“The world that we tremblingly stepped out into in that decade was a bitter, gray one. But San Francisco was a special place. Rexroth said it was to the arts what Barcelona was to Spanish Anarchism. Still, there was no way, even in San Francisco to escape the pressure of the war culture. we were locked in the pressure of the Cold War and the first Asian debacle — the Korean War.  My self image in those years was of finding myself — young, high, a little crazed, needing a haircut, in an elevator with burly crew-cutted, square jawed eminences, staring at me like I was misplaced cannon fodder. … We saw that the art of poetry was essentially dead — killed by war, by academies, by neglect, by lack of love, and by disinterest. We knew we could bring it back to life.”

““It was the critical moment for the Beat Generation, the grouping together of five young proto-anarchists and Buddhists,” said McClure of the Six Gallery Reading. “As we spoke, we realized from the results that we were speaking for the people. We were saying what they needed and wanted to hear, and that encouraged us. We drew a line in the sand and decided not to back off that line.”

I only learned of that event many years later when McClure became a key part of the late 60s revolution, reading at events such as the Human Be-In, the Band’s Last Waltz concert, writing Mercedes Benz for Janis Joplin, and his later close association with Ray Manzarek of the Doors.  I wolfed down huge amounts of McClure and it has stayed with me.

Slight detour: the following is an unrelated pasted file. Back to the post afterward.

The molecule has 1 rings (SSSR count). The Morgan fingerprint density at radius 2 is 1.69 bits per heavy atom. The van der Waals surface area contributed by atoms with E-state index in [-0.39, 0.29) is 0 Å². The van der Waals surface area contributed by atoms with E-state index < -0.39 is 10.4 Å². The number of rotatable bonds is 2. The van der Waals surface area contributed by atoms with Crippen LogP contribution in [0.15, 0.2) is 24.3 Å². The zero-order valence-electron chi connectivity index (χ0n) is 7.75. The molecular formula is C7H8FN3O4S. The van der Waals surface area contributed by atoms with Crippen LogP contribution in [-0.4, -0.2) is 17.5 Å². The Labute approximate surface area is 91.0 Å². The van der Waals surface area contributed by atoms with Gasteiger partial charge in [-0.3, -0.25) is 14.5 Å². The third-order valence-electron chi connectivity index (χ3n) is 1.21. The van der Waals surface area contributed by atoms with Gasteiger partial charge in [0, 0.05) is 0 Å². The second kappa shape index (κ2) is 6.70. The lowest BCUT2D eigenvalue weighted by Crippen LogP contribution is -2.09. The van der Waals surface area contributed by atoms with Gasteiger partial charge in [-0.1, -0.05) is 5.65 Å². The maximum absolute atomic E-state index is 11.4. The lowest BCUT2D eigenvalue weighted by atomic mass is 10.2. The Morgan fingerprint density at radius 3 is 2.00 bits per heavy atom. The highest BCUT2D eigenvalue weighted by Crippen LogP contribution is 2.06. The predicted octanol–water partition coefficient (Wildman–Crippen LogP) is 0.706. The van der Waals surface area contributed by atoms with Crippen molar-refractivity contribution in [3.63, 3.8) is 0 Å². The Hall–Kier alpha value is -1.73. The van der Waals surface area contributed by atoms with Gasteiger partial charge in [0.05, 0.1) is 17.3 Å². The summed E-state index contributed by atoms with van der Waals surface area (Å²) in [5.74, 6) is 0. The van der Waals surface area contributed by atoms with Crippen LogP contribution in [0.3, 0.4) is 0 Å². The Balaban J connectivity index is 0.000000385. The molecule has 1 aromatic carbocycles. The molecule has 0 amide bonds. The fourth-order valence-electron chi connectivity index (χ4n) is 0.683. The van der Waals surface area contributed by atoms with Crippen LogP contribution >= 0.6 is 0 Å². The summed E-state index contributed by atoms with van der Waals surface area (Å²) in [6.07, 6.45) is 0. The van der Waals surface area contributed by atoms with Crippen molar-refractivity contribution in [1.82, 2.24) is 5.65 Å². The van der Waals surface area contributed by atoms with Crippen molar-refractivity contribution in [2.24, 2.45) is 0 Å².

He published more than 30 books of poetry and plays. He died at age 87.

And then there was Little Richard.  In just three years, 1956 to 1958, Little Richard created both a sound and a bravura that would mark rock and roll for ever.  His squealing, his heavy gospel-inspired piano pounding, his quasi-erotic lyrics, his pompadour and flashy clothes, and his androgynous sexuality  set the style from which almost all pop and rock has followed to this day.  “I heard Little Richard and Jerry Lee Lewis, and that was it,” Elton John told Rolling Stone in 1973. “I didn’t ever want to be anything else.”

He had already retired and become a preacher by then time I was really listening to music, but his songs — Long Tall Sally, Tutti Frutti, Good Golly Miss Molly — were covered by the Beatles and just about everyone else I followed in the early 60s. He and Jerry Lee Lewis gave us excitement.

Little Richard was also 87 when he died.


A Truly Brave Man

April 12, 2021

The first hero that I remember having was Duncan Edwards, the Manchester United footballer who was killed along with many others in the team in the Munich air crash of 1958.  The second was Yuri Gagarin.